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Rosa Codina is originally from Peru. She joined Oxford Brookes in 2011 as a research student in the Oxford Brookes Business School. Her thesis title is 'The role of tourism in altering the structure of power relations and facilitating sustainable socio-cultural development for indigenous communities in Peru.'
As part of my PhD dealing with sustainable tourism, I spent several weeks collecting primary data in Peru. My investigation deals with the socio-cultural impacts of tourism on Andean host communities. After spending the first year of my PhD reading about tourism in Cuzco and the surrounding village of Pisac, it was exiting to finally get there, see the sights and meet the people.
I collected primary data mainly through participant observation and semi-structured interviews. This meant I spent most of my days walking around talking to market sellers, street vendors, guesthouse owners and restaurant staff. In this sense, conducting qualitative research gave me the opportunity to soak up my surroundings and engage in fascinating conversation with locals. Strangely, in a country mainly known for its archaeological ruins and its past, it was through the living and their personal stories about very real 21stcentury dilemmas, that I obtained a real insight into local culture and livelihoods. With this in mind, I conducted participant observation at both popular tourist spots, such as Machu Picchu, as well as less tourist frequented spaces, such as food markets and remote indigenous communities. Recording observations in these different spaces gave me a more comprehensive picture of how tourism affects local lives in different ways.
At popular Cuzco tourist zones, shop owners and local guides were usually eager to paint a picture of Peru as a secure and harmonious multi-ethnic country, benefiting from tourism. Undoubtedly, tourism has brought many benefits for host communities. Through conversing with a lady called Rosa, a local restaurant owner in Pisac, I found out that the girl selling potatoes at the local market was actually studying at university to become a mechanical engineer. This was all thanks to the business brought in by hotels and restaurants to which she supplied potatoes on a daily basis.
However, others had less favourable opinions regarding tourism. One day, while walking on the streets of Pisac, I met an architect who was taking pictures of old colonial buildings. We established a conversation and she told me she was taking pictures of these buildings because she feared they would soon be demolished. Talking with her and other locals, I discovered that due to the rise in tourism, there had been a boom in hotel construction, leading to fading colonial buildings being sold and demolished to both local and foreign entrepreneurs. Similarly, after becoming acquainted with some Pisac fruit and vegetable sellers, they confessed they felt discriminated against as they had recently been banned from selling their produce in the main town square where the arts and crafts tourist market now operates on a daily basis. They believed they were being shielded from tourists’ view.
Whilst food sellers felt shielded from tourists’ view, others grabbed tourists’ attention without asking for it. This was the case of traditional Quechua indigenous authorities. Quechua authorities descend from their communities to Pisac in order to attend the weekly Sunday Quechua mass. The mass is well publicised by guides, which means the church gets overrun by tourists who enthusiastically snap away with their cameras at Varayocs (indigenous authorities). It was striking to notice that half of the church seats were occupied by tourists whilst locals had to stand on the sides or even outside of church. However, as is often the case in life, things are rarely black or white. Taking advantage of the presence of tourists, I could see indigenous girls in traditional attire posing for paid tourist photographs outside of the church.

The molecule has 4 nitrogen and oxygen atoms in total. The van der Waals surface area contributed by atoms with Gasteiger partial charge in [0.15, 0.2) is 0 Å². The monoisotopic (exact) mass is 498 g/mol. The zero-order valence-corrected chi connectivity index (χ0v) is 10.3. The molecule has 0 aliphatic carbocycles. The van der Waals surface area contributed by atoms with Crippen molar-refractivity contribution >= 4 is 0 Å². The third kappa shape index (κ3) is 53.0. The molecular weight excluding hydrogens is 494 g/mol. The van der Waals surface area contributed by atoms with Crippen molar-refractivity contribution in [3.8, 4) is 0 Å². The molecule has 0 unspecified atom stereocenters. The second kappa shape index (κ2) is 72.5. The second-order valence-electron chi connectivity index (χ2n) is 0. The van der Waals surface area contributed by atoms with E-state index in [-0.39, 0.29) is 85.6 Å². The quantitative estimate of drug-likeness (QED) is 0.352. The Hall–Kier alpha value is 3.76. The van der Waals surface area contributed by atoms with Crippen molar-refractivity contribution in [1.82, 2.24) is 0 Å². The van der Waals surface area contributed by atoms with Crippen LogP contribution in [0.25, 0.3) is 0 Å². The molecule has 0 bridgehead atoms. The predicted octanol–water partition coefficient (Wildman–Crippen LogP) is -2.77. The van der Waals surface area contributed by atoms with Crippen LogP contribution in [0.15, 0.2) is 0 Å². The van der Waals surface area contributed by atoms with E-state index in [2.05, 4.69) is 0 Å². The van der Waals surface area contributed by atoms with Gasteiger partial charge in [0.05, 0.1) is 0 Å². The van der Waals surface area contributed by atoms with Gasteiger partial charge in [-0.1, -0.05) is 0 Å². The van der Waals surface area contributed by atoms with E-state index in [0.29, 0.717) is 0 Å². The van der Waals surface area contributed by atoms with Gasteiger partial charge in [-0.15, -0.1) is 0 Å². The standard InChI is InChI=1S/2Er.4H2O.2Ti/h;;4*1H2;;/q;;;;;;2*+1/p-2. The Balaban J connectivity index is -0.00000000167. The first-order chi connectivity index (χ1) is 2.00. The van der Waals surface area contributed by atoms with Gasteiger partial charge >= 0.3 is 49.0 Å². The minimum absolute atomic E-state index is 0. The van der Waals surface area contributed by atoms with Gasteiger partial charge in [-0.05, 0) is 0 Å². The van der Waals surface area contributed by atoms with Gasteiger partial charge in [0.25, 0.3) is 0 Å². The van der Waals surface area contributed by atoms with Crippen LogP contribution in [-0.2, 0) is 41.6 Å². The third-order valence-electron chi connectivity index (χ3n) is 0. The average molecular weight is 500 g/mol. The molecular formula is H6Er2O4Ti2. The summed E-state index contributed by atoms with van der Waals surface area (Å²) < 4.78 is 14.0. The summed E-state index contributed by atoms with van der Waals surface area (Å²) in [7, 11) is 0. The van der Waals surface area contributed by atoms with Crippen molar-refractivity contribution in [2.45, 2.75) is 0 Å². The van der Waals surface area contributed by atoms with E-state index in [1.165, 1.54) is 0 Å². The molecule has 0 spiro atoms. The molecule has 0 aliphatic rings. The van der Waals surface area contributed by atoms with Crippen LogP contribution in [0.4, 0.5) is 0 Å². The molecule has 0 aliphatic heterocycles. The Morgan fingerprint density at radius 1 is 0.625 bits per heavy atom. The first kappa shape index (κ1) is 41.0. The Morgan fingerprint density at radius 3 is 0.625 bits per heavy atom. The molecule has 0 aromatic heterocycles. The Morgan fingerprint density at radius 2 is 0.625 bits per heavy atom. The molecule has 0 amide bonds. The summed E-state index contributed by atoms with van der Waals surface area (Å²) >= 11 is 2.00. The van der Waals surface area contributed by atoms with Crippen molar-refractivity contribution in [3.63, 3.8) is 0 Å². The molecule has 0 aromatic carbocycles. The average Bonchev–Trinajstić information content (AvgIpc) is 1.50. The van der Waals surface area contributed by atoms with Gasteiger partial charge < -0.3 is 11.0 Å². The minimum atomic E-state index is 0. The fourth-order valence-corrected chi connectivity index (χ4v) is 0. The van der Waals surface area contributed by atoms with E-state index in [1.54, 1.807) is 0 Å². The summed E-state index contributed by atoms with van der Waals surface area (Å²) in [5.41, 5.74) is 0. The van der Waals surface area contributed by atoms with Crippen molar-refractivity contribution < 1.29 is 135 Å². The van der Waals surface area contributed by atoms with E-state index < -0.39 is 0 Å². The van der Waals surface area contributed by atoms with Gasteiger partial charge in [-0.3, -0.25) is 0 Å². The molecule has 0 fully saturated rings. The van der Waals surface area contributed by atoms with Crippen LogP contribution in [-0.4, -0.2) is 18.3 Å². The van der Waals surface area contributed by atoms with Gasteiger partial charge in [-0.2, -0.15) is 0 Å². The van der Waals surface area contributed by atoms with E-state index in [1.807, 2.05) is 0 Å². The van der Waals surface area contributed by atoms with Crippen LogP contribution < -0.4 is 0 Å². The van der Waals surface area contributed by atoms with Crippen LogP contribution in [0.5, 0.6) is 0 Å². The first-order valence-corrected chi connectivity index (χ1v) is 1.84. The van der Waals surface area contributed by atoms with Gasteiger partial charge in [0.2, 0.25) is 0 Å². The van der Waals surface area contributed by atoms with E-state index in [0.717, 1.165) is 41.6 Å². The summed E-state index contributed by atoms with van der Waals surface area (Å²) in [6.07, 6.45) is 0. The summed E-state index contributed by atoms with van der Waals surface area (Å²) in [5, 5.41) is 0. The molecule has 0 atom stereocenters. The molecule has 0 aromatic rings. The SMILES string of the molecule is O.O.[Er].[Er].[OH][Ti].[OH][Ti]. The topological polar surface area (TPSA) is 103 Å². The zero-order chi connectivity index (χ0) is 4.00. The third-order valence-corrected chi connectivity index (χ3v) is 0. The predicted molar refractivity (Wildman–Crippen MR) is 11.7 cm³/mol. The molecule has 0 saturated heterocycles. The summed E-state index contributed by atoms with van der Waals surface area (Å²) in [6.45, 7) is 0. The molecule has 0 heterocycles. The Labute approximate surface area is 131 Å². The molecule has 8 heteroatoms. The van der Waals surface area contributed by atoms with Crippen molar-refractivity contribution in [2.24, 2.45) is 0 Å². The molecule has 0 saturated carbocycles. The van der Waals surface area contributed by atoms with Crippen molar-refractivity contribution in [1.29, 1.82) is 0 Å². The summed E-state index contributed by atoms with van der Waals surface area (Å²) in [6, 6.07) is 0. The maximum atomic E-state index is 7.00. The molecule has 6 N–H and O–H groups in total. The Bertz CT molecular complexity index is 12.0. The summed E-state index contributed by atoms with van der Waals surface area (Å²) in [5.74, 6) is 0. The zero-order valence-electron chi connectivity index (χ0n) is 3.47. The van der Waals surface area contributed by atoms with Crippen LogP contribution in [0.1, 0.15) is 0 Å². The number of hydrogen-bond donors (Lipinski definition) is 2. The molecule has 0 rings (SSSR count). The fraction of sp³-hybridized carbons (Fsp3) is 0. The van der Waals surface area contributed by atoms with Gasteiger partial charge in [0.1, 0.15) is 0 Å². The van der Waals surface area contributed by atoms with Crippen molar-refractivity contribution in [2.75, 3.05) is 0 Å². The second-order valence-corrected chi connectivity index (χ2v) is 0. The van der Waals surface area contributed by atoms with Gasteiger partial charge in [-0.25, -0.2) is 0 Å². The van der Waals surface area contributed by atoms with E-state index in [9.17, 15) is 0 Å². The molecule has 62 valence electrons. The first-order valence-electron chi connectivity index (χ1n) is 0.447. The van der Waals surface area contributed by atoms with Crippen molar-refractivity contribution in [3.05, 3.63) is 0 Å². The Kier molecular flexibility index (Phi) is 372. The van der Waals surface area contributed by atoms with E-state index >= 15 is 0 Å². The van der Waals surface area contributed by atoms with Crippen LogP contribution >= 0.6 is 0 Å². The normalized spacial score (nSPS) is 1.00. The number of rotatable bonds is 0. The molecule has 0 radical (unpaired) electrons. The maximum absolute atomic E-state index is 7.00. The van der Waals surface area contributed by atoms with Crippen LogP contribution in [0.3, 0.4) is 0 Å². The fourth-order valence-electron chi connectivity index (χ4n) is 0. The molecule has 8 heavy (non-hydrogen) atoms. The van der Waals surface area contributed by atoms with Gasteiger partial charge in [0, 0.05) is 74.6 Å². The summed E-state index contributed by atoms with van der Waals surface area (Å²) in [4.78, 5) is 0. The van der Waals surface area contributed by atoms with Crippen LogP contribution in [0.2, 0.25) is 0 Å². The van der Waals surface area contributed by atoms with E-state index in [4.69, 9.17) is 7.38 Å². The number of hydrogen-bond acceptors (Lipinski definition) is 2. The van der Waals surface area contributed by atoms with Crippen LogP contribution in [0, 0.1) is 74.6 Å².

As exciting as it was to conduct primary research in the Andes, field research can sometimes be unpredictable. This proved to be the case when I fell suddenly ill with brucella, a bacterial food infection. My illness meant having to leave Pisac earlier than expected and return to Lima for prolonged medical treatment. However, even this less than desirable episode proved to be an eye-opening experience. It gave me access to spaces I would normally not have had access to, such as the emergency room of a public hospital. This was definitely a wakeup call to the coarse reality of poverty in Peru. Public hospitals are severely underfunded, which translates into poor sanitary conditions, a lack of staff and overworked doctors. This is why most people who can afford it visit private clinics. I was fortunate enough to visit a private clinic in Lima where I received proper treatment, but this is not an option for most Peruvians living in rural areas. I kept notes on my stay at the hospital and I plan to incorporate these into my thesis. If the conditions at the public hospital may be taken as an indicator of any changes in the quality of host communities’ lives as a result of tourism, then my observations present a rather gloomy picture.
Nevertheless, I want to end this account on a positive note. Even though it was an unfortunate experience to fall ill in the middle of my fieldwork, it showed me how considerate and helpful people in Pisac could be. Everyone was willing to lend a hand, from giving me herbal tea, to checking on me at night time and helping me with doctor visits. In a strange way, falling ill meant I developed closer friendships with people I may not have otherwise interacted with on such an intimate level. It also meant I had the opportunity to hear personal family stories about Pisac and its fascinating history.